How To Help Your Child Have A Safe, Impactful Summer
Most kids look forward to summer all year long, but when it finally arrives it often brings boredom, which can lead to behavioral problems. It’s important to talk to your kids about making a plan for the summer because as much as they may want to lie around and relax, it can be very helpful to have some sort of structure.
Summer break can be fun and relaxing, but it can also be educational and give a child the chance to explore new things like storm spotting and test their limits in positive ways. For instance, if you’re involved in church, find out if any programs are going on during the summer months that would allow your child the chance to help others and make a difference. You can also check out organizations such as Habitat For Humanity, which would give your child the opportunity to give back to a family in need and build upon their work ethic.
Here, Book Review Rooms presents a few of the best ways to help your child have a safe, fun experience this summer.
Instead of lounging in front of the television this summer, your child could be engaging in an educational experience that’s fun at the same time. Think about their interests and look online to see what activities might be near you, such as museums, open archaeology digs, music camps, art workshops, and science centers. Often, these places will offer special programs during the summer that can keep your child engaged and open to new experiences. Plus, having a hobby that takes a lot of time to practice and perform can keep a young person busy—and therefore safe—while they’re out of school.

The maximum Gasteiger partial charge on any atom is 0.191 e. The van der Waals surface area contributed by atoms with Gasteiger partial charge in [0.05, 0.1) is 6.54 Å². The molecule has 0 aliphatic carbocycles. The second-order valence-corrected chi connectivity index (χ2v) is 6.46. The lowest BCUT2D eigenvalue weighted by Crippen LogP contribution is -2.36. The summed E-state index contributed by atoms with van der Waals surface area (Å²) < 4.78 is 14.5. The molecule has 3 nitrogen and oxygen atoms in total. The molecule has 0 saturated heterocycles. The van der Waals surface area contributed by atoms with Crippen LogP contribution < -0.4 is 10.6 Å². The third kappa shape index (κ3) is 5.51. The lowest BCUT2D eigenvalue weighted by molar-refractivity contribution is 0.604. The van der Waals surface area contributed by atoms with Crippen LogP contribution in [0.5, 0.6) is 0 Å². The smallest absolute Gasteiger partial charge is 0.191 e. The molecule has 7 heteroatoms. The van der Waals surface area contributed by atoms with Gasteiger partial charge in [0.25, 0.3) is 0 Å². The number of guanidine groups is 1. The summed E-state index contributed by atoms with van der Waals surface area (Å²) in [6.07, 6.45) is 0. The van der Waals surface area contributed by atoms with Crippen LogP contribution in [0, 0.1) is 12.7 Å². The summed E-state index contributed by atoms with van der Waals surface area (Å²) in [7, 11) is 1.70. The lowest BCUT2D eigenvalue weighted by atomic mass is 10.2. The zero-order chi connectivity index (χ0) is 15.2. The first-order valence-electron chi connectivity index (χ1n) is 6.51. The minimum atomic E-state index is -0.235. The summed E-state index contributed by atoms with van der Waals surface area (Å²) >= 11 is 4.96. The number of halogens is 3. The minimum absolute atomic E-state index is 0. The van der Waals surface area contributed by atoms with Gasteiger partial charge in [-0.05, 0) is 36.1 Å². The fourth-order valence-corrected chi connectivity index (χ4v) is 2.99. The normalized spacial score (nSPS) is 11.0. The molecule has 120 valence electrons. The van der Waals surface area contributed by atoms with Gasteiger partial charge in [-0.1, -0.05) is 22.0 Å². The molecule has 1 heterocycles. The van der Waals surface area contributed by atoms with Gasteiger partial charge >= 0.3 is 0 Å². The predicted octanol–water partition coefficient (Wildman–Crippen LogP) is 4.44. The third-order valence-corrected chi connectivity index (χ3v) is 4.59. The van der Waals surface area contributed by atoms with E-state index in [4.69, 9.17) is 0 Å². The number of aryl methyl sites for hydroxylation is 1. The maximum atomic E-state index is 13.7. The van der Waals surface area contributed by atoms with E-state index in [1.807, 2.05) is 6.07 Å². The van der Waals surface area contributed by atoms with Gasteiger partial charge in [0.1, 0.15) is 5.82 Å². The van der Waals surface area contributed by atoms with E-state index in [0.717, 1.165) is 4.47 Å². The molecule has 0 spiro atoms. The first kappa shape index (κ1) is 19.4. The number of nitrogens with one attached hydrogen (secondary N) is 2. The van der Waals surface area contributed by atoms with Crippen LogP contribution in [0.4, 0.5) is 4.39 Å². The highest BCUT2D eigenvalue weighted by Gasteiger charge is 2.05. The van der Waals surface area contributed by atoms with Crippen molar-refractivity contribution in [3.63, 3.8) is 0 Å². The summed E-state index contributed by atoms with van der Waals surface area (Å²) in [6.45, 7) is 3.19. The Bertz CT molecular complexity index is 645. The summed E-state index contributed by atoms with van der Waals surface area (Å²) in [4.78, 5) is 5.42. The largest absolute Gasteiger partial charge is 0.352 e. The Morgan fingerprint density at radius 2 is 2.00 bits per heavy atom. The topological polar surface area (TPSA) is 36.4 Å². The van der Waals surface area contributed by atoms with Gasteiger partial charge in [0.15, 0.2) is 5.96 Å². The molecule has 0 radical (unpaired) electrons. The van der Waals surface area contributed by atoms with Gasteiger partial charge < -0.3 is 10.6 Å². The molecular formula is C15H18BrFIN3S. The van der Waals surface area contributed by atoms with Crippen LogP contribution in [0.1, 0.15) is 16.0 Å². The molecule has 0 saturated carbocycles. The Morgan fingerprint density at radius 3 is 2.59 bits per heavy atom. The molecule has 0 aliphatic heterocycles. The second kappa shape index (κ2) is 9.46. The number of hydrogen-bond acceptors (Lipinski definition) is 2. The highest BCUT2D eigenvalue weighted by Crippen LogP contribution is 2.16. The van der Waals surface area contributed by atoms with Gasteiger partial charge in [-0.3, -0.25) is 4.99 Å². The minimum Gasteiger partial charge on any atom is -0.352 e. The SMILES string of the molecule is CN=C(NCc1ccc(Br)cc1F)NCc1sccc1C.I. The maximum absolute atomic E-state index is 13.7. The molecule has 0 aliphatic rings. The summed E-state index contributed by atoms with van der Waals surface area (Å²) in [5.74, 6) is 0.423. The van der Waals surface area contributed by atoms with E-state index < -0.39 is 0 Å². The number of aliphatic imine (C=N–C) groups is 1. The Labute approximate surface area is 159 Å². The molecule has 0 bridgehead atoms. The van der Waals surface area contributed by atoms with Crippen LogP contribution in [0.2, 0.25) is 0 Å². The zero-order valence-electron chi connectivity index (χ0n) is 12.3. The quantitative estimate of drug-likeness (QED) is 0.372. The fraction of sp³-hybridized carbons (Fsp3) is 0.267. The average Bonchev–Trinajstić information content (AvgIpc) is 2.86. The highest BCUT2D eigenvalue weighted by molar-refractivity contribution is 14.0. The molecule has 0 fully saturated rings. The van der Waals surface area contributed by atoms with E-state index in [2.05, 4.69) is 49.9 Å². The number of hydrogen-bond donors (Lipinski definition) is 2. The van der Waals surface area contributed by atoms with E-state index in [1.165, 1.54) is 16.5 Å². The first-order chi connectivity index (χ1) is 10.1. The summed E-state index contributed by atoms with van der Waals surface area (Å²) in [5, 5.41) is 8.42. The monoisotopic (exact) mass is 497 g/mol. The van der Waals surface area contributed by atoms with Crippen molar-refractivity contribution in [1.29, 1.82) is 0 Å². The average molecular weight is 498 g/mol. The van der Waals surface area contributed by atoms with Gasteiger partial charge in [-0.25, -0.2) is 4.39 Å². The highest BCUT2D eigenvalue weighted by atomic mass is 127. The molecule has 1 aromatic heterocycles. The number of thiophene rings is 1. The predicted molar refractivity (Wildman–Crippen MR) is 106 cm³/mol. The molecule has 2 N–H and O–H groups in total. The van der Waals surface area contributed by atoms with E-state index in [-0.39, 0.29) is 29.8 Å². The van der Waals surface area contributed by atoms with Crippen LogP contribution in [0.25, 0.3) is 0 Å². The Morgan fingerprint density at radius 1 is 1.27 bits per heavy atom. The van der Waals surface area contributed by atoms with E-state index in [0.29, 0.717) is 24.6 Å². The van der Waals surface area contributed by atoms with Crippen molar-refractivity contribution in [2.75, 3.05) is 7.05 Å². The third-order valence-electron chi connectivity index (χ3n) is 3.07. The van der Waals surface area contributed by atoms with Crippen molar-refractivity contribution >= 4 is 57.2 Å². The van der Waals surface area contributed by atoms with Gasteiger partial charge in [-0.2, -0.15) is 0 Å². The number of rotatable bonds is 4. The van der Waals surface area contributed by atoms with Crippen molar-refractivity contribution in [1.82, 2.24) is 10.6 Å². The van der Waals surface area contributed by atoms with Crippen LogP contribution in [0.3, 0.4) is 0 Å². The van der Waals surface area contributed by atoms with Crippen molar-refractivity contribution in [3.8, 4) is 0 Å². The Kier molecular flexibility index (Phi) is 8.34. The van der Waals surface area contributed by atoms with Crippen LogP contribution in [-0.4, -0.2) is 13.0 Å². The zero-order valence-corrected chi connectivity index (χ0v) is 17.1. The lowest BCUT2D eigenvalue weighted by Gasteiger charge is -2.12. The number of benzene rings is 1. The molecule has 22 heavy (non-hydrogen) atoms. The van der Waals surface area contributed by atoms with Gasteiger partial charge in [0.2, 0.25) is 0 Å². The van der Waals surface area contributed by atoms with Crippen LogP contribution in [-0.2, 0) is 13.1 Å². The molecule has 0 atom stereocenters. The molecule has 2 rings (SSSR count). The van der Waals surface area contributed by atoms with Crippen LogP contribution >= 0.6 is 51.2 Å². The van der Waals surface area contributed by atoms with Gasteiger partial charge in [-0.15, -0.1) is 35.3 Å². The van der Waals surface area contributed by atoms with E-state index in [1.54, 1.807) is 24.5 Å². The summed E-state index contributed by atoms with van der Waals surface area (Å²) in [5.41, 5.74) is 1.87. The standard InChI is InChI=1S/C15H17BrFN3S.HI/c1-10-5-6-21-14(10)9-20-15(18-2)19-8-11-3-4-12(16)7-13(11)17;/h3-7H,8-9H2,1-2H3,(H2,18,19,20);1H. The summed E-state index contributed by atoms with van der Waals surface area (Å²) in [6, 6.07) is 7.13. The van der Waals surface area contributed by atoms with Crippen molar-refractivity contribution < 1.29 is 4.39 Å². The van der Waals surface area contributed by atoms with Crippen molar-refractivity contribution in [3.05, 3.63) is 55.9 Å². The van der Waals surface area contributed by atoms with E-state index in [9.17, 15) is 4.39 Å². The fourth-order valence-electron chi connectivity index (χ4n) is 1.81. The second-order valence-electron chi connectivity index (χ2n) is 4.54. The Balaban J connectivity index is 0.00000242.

One great hobby to encourage is reading. Developing a love of reading in childhood can provide your child with a lifelong source of entertainment and knowledge. A trip to the local library can yield dozens of books and dozens of adventures. If you’re looking for appropriate books for your child, explore the Choices reading lists from the International Literacy Association.
Reading is a great activity to do separately and as a family. Check out Book Review Rooms to discover new books for everyone in your home!